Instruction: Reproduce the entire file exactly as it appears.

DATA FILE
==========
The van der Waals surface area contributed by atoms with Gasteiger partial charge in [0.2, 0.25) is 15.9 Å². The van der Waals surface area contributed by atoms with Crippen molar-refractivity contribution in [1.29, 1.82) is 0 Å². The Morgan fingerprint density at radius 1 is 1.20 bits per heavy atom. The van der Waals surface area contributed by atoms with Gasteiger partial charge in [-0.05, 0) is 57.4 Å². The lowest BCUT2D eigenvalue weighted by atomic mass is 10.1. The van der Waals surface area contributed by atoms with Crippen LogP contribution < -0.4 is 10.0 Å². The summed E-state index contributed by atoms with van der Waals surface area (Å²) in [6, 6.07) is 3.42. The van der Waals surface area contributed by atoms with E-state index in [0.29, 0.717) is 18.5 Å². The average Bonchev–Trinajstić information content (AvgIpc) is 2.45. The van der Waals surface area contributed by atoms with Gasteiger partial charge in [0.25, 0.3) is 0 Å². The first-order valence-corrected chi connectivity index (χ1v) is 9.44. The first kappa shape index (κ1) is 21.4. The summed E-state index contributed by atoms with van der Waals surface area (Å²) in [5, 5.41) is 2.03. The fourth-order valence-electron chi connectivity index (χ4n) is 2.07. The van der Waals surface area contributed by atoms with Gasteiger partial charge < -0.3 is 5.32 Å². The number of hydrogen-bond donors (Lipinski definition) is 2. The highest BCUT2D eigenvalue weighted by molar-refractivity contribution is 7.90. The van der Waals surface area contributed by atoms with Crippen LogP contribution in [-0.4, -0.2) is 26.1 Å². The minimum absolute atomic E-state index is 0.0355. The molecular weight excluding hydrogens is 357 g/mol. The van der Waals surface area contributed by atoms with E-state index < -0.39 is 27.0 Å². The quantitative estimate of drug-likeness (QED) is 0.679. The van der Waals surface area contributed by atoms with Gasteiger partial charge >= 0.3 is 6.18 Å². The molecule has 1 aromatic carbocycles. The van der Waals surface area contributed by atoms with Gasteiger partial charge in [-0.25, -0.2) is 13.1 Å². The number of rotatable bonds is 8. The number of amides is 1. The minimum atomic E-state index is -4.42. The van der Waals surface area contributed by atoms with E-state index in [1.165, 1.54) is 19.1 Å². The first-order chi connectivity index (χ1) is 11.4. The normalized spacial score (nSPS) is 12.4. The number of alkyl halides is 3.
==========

The van der Waals surface area contributed by atoms with Gasteiger partial charge in [0.2, 0.25) is 15.9 Å². The van der Waals surface area contributed by atoms with Crippen molar-refractivity contribution in [1.29, 1.82) is 0 Å². The Morgan fingerprint density at radius 1 is 1.20 bits per heavy atom. The van der Waals surface area contributed by atoms with Gasteiger partial charge in [-0.05, 0) is 57.4 Å². The lowest BCUT2D eigenvalue weighted by atomic mass is 10.1. The van der Waals surface area contributed by atoms with Crippen LogP contribution < -0.4 is 10.0 Å². The summed E-state index contributed by atoms with van der Waals surface area (Å²) in [6, 6.07) is 3.42. The van der Waals surface area contributed by atoms with E-state index in [0.29, 0.717) is 18.5 Å². The average Bonchev–Trinajstić information content (AvgIpc) is 2.45. The van der Waals surface area contributed by atoms with Gasteiger partial charge in [0.25, 0.3) is 0 Å². The first-order valence-corrected chi connectivity index (χ1v) is 9.44. The first kappa shape index (κ1) is 21.4. The summed E-state index contributed by atoms with van der Waals surface area (Å²) in [5, 5.41) is 2.03. The fourth-order valence-electron chi connectivity index (χ4n) is 2.07. The van der Waals surface area contributed by atoms with Gasteiger partial charge < -0.3 is 5.32 Å². The number of hydrogen-bond donors (Lipinski definition) is 2. The highest BCUT2D eigenvalue weighted by molar-refractivity contribution is 7.90. The van der Waals surface area contributed by atoms with Crippen LogP contribution in [-0.4, -0.2) is 26.1 Å². The minimum absolute atomic E-state index is 0.0355. The molecular weight excluding hydrogens is 357 g/mol. The van der Waals surface area contributed by atoms with E-state index < -0.39 is 27.0 Å². The quantitative estimate of drug-likeness (QED) is 0.679. The van der Waals surface area contributed by atoms with Gasteiger partial charge >= 0.3 is 6.18 Å². The molecule has 1 aromatic carbocycles. The van der Waals surface area contributed by atoms with Gasteiger partial charge in [-0.25, -0.2) is 13.1 Å². The number of rotatable bonds is 8. The number of amides is 1. The minimum atomic E-state index is -4.42. The van der Waals surface area contributed by atoms with E-state index in [1.165, 1.54) is 19.1 Å². The first-order chi connectivity index (χ1) is 11.4. The normalized spacial score (nSPS) is 12.4. The number of alkyl halides is 3.